The proprietors of the Omapere Gas Station in Hokianga say business has never been better since they made the decision to stop selling cigarettes and tobacco six months ago.
Joe Taurima says, "We’re coping well business wise. We've actually been hitting record figures for the last 3 months. I think that there’s not many other places you can go to around here for petrol but it just goes to prove you can make money without smokes."
Taurima supports Tariana Turia’s call for stores nationwide to stop selling tobacco and cigarettes because they've become an attractive commodity for burglars and armed hold ups. "It’s dangerous! The last straw for us was we got in one day and a couple of stores down the road had been broken into for smokes and our windows were open so they'd tried us as well and that was it. We decided there’s no point."
Customer Vicky Stretch was also supportive of the call. "Why would you carry them when they're worth thousands of dollars and risk your livelihood and even yourself?"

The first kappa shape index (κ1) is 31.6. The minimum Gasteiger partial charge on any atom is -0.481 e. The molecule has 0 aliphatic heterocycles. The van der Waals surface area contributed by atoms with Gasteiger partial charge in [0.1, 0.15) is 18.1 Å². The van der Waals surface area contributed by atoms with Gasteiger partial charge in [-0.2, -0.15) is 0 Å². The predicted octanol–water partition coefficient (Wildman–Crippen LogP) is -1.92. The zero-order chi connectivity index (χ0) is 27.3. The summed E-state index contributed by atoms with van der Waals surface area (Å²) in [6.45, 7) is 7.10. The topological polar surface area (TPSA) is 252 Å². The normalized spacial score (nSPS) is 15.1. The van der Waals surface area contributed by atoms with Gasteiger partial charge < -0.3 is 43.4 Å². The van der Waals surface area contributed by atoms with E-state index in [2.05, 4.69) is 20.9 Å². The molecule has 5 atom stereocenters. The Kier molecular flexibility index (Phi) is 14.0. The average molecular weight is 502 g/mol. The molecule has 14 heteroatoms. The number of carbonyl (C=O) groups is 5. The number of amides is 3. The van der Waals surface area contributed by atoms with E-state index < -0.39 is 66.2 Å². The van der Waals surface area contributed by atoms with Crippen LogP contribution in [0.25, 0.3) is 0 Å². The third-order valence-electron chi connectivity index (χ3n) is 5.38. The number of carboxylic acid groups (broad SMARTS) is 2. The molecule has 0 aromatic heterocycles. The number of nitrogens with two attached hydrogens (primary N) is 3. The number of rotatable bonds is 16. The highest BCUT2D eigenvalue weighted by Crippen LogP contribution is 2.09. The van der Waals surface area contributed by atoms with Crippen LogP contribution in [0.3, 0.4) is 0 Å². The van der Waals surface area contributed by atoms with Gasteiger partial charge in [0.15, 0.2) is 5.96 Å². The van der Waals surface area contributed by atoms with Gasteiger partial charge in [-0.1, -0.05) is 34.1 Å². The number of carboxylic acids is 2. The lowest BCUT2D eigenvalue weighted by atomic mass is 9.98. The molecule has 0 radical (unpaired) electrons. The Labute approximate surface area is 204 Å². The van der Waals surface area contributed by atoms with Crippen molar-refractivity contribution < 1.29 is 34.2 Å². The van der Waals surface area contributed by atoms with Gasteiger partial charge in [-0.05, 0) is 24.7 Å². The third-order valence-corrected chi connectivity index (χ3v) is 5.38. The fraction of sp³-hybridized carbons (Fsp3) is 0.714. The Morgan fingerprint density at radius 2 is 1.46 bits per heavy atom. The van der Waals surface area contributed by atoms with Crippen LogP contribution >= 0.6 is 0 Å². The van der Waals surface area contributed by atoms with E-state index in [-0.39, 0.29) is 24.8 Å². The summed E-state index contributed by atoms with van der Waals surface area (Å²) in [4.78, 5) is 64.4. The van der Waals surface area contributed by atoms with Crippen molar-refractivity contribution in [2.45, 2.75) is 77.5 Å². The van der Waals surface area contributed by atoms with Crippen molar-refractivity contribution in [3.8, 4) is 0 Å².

While Taurima acknowledges that circumstances for business owners in the regions can be very different to those in the cities in close proximity to competing stores, he recommends his stand on the sale of tobacco to other business owners.
"Definitely the main reason we got rid of them was because Hokianga is predominantly Māori and we just didn't want to be part of a business where we sold cigarettes to our people. We just don't want to be part of it. We've added on a café, you know, bring some healthier options."
Despite the upturn in business Taurima is awaiting winter and the difficult time of the business year, but says he will retain his stance.